Every day starts with Gongyo and that sets me up for the rest of the day. Chanting clears my mind and boosts my life-energy and having Buddhism as the centre of my life puts everything into perspective. I would like to share the tranquillity I now feel with others, it is a very powerful feeling, and something that would benefit anyone.

Yesterday was a wonderful, if rather tiring day, today has been equally wonderful, restful and contemplative. Some people may feel that having days where, outwardly, you do nothing, is a little boring, sad even. But having time to yourself is a luxury, one for which many folks would give a great deal.

So now I’m rested, relaxed, and all ready to face the trials and tribulations of the coming week. I am off to London for meetings one day midweek and I’m also looking forward to having my broadband connection restored this week too. So a day very, very well spent.

Imagination – MEF’s Best Friend

Dark PassengerDo you ever find yourself getting into a state over a situation that is mainly in your own head? If your world is not anchored by your faith and is dependant on factors outside your control, your imagination can run riot. Our Fundamental Darkness, or My Evil Friend, is a devious character and will use everything tot get it’s way. Your imagination is one of it’s most powerful weapons.

This is how I was until I found Nichiren Buddhism, and it is a very precarious state in which to live. Each day can be up, or down, at the whim of something or someone else, and that’s no life. Particularly if that something or someone cannot be relied upon.

Taking back control of your life is simple, it is a state of mind, a determination to re-centre, re-focus your life. That certainly doesn’t mean that you have to rid yourself of the something or someone, and it doesn’t mean that your relationship with them is any less important. It’s just that your life centres around something infinitely stable, and that can make all the difference in the world.

My anchor, my honzon is my practice, and I’m a better, calmer, more contented person for that. I am happier for that, and at the end of the day, isn’t that what we all seek from life, a little more happiness?

Amy – Another Sad Story

Amy WinehouseThe news that 27 year old Amy Winehouse has died today is the latest in a long list of musical stars who die too young and another member of The Forever 27 Club. Back in the days of my youth there were a number of stellar performers who also died too young. Jimi Hendix, Janis Joplin, Brian Jones, Jim Morrison, Kurt Cobain, the list goes on and on.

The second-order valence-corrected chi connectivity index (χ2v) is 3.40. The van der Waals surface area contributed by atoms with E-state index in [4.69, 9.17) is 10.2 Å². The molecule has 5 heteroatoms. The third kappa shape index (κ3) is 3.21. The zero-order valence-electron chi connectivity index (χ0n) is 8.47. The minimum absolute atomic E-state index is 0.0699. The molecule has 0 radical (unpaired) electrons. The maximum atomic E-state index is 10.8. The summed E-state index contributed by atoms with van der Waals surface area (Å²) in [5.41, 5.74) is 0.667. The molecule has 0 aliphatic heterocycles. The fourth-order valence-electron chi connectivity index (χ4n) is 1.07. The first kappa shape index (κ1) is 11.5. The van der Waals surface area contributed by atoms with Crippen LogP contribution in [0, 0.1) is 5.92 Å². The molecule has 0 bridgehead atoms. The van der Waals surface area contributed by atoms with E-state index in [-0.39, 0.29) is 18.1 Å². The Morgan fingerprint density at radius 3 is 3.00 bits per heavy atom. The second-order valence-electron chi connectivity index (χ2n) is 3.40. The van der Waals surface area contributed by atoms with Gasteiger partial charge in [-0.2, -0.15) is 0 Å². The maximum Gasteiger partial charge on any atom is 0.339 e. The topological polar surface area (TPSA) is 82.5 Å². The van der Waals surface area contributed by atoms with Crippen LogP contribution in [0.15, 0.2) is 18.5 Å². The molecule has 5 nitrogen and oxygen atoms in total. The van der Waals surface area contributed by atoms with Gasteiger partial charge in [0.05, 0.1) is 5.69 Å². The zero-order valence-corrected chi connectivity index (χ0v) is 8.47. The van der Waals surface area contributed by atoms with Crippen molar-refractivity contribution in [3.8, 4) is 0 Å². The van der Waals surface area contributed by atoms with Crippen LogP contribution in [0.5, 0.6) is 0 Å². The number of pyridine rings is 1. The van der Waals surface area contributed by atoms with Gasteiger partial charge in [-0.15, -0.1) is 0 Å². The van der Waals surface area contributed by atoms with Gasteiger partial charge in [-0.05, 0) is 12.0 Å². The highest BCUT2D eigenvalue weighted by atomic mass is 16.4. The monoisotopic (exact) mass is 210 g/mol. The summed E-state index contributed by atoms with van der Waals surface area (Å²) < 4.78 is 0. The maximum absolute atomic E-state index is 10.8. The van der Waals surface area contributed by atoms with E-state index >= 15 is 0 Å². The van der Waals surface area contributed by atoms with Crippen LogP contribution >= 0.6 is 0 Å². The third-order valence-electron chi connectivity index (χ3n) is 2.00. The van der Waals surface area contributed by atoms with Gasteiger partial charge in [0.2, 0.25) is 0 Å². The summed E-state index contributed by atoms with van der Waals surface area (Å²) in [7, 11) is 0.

But why do these amazing people lose their way, get trapped by drug addiction and drive themselves to oblivion? Is it because they find fame too much to handle, is their life out of their control, governed by the fickle fate of the rollercoaster of popularity?

Basing our lives on anything that unstable, anything over which we have no control, means that we leave ourselves open to the inevitable winds of change.

Basing our lives on something constant, unchanging, gives us back that control, or at least a greater degree of it. That is why I have based my life on Nichiren Buddhism, made it my Honzon, or anchor.

My Faith, my Practice, Nichiren Buddhism doesn’t magically remove all the problems in life, nor does it solve those problems that arrive, but having the stability that comes with basing everything on the Gohonzon does make life easier.

We are sorry to lose you Amy, you were a very bright star, and maybe the brightest stars are meant to burn out soonest.

Happy Birthday Dad

My DadToday would have been my Dad’s 85th birthday.

This photograph of him hangs on the wall next to my desk at home, and I look at it often and remember him with great fondness and love.

He wasn’t a religious man, only going to church for weddings and the like, though he always supported my Mom in her church activities.

As a boy, I remember him as always being at work. Back then, it was quite common for people to work on Saturdays too, and as a printer, he was always busy.

My Mom was definitely his Honzon. If ever she went away for the day, she would leave him a packed lunch, an apple cut into quarters and maybe a cheese sandwich, just to make sure he ate something. He was a bit lost whenever she wasn’t around.

His one big love in life, apart from his family, was printing. Our house was always full of books and paper and print samples, and if he was ever given a book as a present, he was far more interested in who had printed it than what it was about.